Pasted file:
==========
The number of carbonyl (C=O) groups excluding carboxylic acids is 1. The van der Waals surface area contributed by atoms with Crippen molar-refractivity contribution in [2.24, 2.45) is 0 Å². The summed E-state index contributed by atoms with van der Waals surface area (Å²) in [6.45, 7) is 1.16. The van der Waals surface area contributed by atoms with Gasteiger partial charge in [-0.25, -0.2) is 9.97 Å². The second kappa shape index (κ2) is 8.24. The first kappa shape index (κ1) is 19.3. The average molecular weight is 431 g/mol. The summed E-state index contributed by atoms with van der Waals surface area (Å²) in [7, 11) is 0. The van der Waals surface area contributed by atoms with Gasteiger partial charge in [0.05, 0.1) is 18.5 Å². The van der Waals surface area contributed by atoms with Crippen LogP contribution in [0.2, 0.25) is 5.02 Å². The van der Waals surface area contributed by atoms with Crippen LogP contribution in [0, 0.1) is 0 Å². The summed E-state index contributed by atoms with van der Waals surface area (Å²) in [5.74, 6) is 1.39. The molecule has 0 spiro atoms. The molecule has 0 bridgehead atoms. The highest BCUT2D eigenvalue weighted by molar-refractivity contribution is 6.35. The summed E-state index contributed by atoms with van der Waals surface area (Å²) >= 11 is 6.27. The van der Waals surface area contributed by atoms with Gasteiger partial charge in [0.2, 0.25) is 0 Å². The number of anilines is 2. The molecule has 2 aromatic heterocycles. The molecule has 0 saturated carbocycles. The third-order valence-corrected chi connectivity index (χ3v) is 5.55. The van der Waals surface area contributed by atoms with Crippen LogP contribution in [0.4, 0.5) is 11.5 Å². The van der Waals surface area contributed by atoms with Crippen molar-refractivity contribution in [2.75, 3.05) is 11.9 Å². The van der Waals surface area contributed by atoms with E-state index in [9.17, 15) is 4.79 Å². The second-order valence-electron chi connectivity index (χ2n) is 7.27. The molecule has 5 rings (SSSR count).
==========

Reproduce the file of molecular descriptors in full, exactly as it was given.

The number of carbonyl (C=O) groups excluding carboxylic acids is 1. The van der Waals surface area contributed by atoms with Crippen molar-refractivity contribution in [2.24, 2.45) is 0 Å². The summed E-state index contributed by atoms with van der Waals surface area (Å²) in [6.45, 7) is 1.16. The van der Waals surface area contributed by atoms with Gasteiger partial charge in [-0.25, -0.2) is 9.97 Å². The second kappa shape index (κ2) is 8.24. The first kappa shape index (κ1) is 19.3. The average molecular weight is 431 g/mol. The summed E-state index contributed by atoms with van der Waals surface area (Å²) in [7, 11) is 0. The van der Waals surface area contributed by atoms with Gasteiger partial charge in [0.05, 0.1) is 18.5 Å². The van der Waals surface area contributed by atoms with Crippen LogP contribution in [0.2, 0.25) is 5.02 Å². The van der Waals surface area contributed by atoms with Crippen LogP contribution in [0, 0.1) is 0 Å². The summed E-state index contributed by atoms with van der Waals surface area (Å²) in [5.74, 6) is 1.39. The molecule has 0 spiro atoms. The molecule has 0 bridgehead atoms. The highest BCUT2D eigenvalue weighted by molar-refractivity contribution is 6.35. The summed E-state index contributed by atoms with van der Waals surface area (Å²) >= 11 is 6.27. The van der Waals surface area contributed by atoms with Gasteiger partial charge in [0.2, 0.25) is 0 Å². The number of anilines is 2. The molecule has 2 aromatic heterocycles. The molecule has 0 saturated carbocycles. The third-order valence-corrected chi connectivity index (χ3v) is 5.55. The van der Waals surface area contributed by atoms with Crippen LogP contribution in [0.4, 0.5) is 11.5 Å². The van der Waals surface area contributed by atoms with Crippen molar-refractivity contribution in [2.75, 3.05) is 11.9 Å². The van der Waals surface area contributed by atoms with E-state index in [9.17, 15) is 4.79 Å². The second-order valence-electron chi connectivity index (χ2n) is 7.27. The molecule has 5 rings (SSSR count).